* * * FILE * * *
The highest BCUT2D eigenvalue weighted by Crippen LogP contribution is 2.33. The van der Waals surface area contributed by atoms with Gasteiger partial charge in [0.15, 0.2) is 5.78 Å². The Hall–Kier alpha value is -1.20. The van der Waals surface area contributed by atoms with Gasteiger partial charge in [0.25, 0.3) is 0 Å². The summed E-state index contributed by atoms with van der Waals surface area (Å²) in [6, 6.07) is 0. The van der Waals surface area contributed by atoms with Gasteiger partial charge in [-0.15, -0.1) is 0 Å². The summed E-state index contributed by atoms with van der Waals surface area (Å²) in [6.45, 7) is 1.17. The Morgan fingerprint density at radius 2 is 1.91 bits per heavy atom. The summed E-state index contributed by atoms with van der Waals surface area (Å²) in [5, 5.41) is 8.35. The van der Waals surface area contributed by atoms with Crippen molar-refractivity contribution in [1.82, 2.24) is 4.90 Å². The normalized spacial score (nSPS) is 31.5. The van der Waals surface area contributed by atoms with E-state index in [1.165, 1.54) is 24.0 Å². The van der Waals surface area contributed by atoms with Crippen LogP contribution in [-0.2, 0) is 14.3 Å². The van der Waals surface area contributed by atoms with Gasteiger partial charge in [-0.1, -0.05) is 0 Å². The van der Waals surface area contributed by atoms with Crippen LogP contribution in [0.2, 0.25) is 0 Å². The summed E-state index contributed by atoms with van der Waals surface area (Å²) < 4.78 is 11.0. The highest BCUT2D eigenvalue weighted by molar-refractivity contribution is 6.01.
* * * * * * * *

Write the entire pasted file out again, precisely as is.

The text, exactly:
The highest BCUT2D eigenvalue weighted by Crippen LogP contribution is 2.33. The van der Waals surface area contributed by atoms with Gasteiger partial charge in [0.15, 0.2) is 5.78 Å². The Hall–Kier alpha value is -1.20. The van der Waals surface area contributed by atoms with Gasteiger partial charge in [0.25, 0.3) is 0 Å². The summed E-state index contributed by atoms with van der Waals surface area (Å²) in [6, 6.07) is 0. The van der Waals surface area contributed by atoms with Gasteiger partial charge in [-0.15, -0.1) is 0 Å². The summed E-state index contributed by atoms with van der Waals surface area (Å²) in [6.45, 7) is 1.17. The Morgan fingerprint density at radius 2 is 1.91 bits per heavy atom. The summed E-state index contributed by atoms with van der Waals surface area (Å²) in [5, 5.41) is 8.35. The van der Waals surface area contributed by atoms with Crippen molar-refractivity contribution in [1.82, 2.24) is 4.90 Å². The normalized spacial score (nSPS) is 31.5. The van der Waals surface area contributed by atoms with E-state index in [1.165, 1.54) is 24.0 Å². The van der Waals surface area contributed by atoms with Crippen LogP contribution in [-0.2, 0) is 14.3 Å². The van der Waals surface area contributed by atoms with Gasteiger partial charge in [-0.1, -0.05) is 0 Å². The van der Waals surface area contributed by atoms with Crippen LogP contribution in [0.2, 0.25) is 0 Å². The summed E-state index contributed by atoms with van der Waals surface area (Å²) < 4.78 is 11.0. The highest BCUT2D eigenvalue weighted by molar-refractivity contribution is 6.01.